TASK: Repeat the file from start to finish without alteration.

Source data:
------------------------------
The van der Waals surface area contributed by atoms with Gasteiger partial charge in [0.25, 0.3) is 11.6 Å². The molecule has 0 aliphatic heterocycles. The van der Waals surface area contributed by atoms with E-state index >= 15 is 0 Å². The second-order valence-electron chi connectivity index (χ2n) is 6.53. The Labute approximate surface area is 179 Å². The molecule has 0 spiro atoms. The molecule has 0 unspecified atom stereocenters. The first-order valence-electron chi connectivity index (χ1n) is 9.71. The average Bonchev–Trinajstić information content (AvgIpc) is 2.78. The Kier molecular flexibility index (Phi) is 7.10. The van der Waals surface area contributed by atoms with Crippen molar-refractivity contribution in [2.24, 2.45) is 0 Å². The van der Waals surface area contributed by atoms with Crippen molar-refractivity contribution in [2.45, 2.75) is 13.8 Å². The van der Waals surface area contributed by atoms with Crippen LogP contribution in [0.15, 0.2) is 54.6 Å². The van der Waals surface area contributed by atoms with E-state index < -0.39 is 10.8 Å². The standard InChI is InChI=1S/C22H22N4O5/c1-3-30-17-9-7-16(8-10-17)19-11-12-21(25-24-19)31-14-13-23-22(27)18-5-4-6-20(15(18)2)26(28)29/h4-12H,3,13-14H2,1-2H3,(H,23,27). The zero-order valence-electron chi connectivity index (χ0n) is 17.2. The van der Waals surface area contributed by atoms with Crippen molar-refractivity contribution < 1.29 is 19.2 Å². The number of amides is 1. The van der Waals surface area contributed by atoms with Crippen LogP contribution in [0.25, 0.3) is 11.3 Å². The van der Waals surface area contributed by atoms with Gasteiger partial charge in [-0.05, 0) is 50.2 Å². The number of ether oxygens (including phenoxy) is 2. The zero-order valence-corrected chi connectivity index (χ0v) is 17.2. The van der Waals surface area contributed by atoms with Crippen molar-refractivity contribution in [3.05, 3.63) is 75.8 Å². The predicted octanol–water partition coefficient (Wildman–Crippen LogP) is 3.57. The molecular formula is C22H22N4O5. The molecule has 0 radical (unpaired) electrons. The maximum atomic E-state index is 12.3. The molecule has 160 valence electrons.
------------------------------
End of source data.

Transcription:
The van der Waals surface area contributed by atoms with Gasteiger partial charge in [0.25, 0.3) is 11.6 Å². The molecule has 0 aliphatic heterocycles. The van der Waals surface area contributed by atoms with E-state index >= 15 is 0 Å². The second-order valence-electron chi connectivity index (χ2n) is 6.53. The Labute approximate surface area is 179 Å². The molecule has 0 spiro atoms. The molecule has 0 unspecified atom stereocenters. The first-order valence-electron chi connectivity index (χ1n) is 9.71. The average Bonchev–Trinajstić information content (AvgIpc) is 2.78. The Kier molecular flexibility index (Phi) is 7.10. The van der Waals surface area contributed by atoms with Crippen molar-refractivity contribution in [2.24, 2.45) is 0 Å². The van der Waals surface area contributed by atoms with Crippen molar-refractivity contribution in [2.45, 2.75) is 13.8 Å². The van der Waals surface area contributed by atoms with Crippen LogP contribution in [0.15, 0.2) is 54.6 Å². The van der Waals surface area contributed by atoms with E-state index < -0.39 is 10.8 Å². The standard InChI is InChI=1S/C22H22N4O5/c1-3-30-17-9-7-16(8-10-17)19-11-12-21(25-24-19)31-14-13-23-22(27)18-5-4-6-20(15(18)2)26(28)29/h4-12H,3,13-14H2,1-2H3,(H,23,27). The zero-order valence-electron chi connectivity index (χ0n) is 17.2. The van der Waals surface area contributed by atoms with Crippen molar-refractivity contribution < 1.29 is 19.2 Å². The number of amides is 1. The van der Waals surface area contributed by atoms with Crippen LogP contribution in [0.25, 0.3) is 11.3 Å². The van der Waals surface area contributed by atoms with Gasteiger partial charge in [-0.05, 0) is 50.2 Å². The number of ether oxygens (including phenoxy) is 2. The zero-order valence-corrected chi connectivity index (χ0v) is 17.2. The van der Waals surface area contributed by atoms with Crippen molar-refractivity contribution in [3.05, 3.63) is 75.8 Å². The predicted octanol–water partition coefficient (Wildman–Crippen LogP) is 3.57. The molecular formula is C22H22N4O5. The molecule has 0 radical (unpaired) electrons. The maximum atomic E-state index is 12.3. The molecule has 160 valence electrons.